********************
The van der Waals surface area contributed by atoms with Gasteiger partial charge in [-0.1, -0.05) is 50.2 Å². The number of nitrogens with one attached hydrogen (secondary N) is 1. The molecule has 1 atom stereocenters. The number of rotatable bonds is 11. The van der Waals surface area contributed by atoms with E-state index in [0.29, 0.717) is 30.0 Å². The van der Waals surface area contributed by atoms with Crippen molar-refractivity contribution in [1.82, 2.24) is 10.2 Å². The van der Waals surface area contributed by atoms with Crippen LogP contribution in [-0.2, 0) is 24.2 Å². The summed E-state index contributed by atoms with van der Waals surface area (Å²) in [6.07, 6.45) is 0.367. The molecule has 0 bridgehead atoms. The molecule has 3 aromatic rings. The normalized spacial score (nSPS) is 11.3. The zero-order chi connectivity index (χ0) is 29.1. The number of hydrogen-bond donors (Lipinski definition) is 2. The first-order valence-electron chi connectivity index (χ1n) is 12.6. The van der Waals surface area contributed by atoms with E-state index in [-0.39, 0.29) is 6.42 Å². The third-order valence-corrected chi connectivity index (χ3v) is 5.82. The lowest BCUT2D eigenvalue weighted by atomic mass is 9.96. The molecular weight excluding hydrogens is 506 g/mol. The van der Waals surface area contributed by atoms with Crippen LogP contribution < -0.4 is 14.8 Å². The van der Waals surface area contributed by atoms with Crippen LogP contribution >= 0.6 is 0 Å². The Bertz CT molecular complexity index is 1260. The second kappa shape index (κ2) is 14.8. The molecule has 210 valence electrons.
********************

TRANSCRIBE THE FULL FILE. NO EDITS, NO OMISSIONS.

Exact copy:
The van der Waals surface area contributed by atoms with Gasteiger partial charge in [-0.1, -0.05) is 50.2 Å². The number of nitrogens with one attached hydrogen (secondary N) is 1. The molecule has 1 atom stereocenters. The number of rotatable bonds is 11. The van der Waals surface area contributed by atoms with E-state index in [0.29, 0.717) is 30.0 Å². The van der Waals surface area contributed by atoms with Crippen molar-refractivity contribution in [1.82, 2.24) is 10.2 Å². The van der Waals surface area contributed by atoms with Crippen LogP contribution in [-0.2, 0) is 24.2 Å². The summed E-state index contributed by atoms with van der Waals surface area (Å²) in [6.07, 6.45) is 0.367. The molecule has 0 bridgehead atoms. The molecule has 3 aromatic rings. The normalized spacial score (nSPS) is 11.3. The zero-order chi connectivity index (χ0) is 29.1. The number of hydrogen-bond donors (Lipinski definition) is 2. The first-order valence-electron chi connectivity index (χ1n) is 12.6. The van der Waals surface area contributed by atoms with E-state index in [-0.39, 0.29) is 6.42 Å². The third-order valence-corrected chi connectivity index (χ3v) is 5.82. The lowest BCUT2D eigenvalue weighted by atomic mass is 9.96. The molecular weight excluding hydrogens is 506 g/mol. The van der Waals surface area contributed by atoms with Crippen LogP contribution < -0.4 is 14.8 Å². The van der Waals surface area contributed by atoms with Crippen LogP contribution >= 0.6 is 0 Å². The Bertz CT molecular complexity index is 1260. The second kappa shape index (κ2) is 14.8. The molecule has 210 valence electrons.